Another TSA Battle Brewing, This Time Over Privatizing Airport Security (Part 2)

As I reported earlier, the latest TSA-related controversy is whether the agency should expand a program that allows airports to contract out security screening to private firms.

Image Credit: Tim Beach

The debate is mainly about costs: the TSA claims privately-operated screening is more expensive while the House Committee on Transportation and Infrastructure asserts that it costs significantly less. As I outlined in my previous post, there are problems with both estimates, especially the House Committee one, so for now I think the jury’s still out on the cost question.

I can’t believe I actually have to say this given that we’re talking about airplane security, but I don’t think money should be our primary consideration here. I don’t care which type of screening is cheaper if it doesn’t keep me safe (or if it involves extensive groping and general disregard for my desire not to be groped). Previous TSA studies only took a limited look at screener performance and the new House Committee study doesn’t analyze performance at all, probably because it is difficult to measure.

Here’s why we need to nail down a comparison of private and TSA-managed screening performance before we even start to look at costs:

With goods and services that are simple to measure, such as providing garbage pickup or manufacturing license plates, it’s easy to determine how well a government agency or private contractor is doing the job and at what cost. When the good or service in question is a complex one like education or healthcare, measuring success is much more difficult and it’s harder to hold an agency accountable for the quality of services it provides.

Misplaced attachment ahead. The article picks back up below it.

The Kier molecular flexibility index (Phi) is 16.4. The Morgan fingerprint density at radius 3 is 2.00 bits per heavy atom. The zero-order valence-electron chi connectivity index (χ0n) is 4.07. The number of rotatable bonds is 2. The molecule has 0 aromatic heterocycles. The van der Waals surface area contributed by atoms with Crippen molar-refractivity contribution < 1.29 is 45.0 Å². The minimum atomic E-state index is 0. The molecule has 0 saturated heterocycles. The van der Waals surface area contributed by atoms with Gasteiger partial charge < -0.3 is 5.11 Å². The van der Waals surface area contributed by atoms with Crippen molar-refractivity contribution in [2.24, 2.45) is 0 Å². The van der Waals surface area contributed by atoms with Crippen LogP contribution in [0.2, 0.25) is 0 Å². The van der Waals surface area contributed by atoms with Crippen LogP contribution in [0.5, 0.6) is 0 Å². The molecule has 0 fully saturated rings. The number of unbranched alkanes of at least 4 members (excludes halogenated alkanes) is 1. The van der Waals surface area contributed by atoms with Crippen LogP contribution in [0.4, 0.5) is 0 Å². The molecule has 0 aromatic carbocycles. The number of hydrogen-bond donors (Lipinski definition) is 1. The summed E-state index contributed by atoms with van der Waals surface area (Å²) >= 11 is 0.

The performance measurement problem plays out differently for government agencies and private contractors. Government bureaucracy can hinder innovation and responsiveness, as we saw when the TSA refused to respond to public anger over invasive screening techniques. The million dollar question in that debate was a performance measurement question we didn’t have the answer to – was the TSA keeping us safer (i.e. performing better) by doing the screenings? If we had hard data showing that the answer was no, these screening techniques would already be gone.

When private firms provide publicly funded services that are difficult to measure, the problem has less to do with bureaucracy and more to do with profits. Government agencies have a tendency to operate up to their allotted budgets, while private contractors try to kept their costs as low as possible to maximize profit. When it’s hard for us to hold private firms accountable for their performance, their incentive to skimp on costs is greater. This is why privately-run prisons have encountered so many problems and, as the LA Times reminds us, it’s part of the reason the TSA was created in the first place.

The question right now shouldn’t be whether or not to privatize airport security screening. It should be how we can really measure performance of this task. Once that is determined, we can analyze whether private or TSA-managed screeners perform better, and factor in other concerns like cost and political ideology.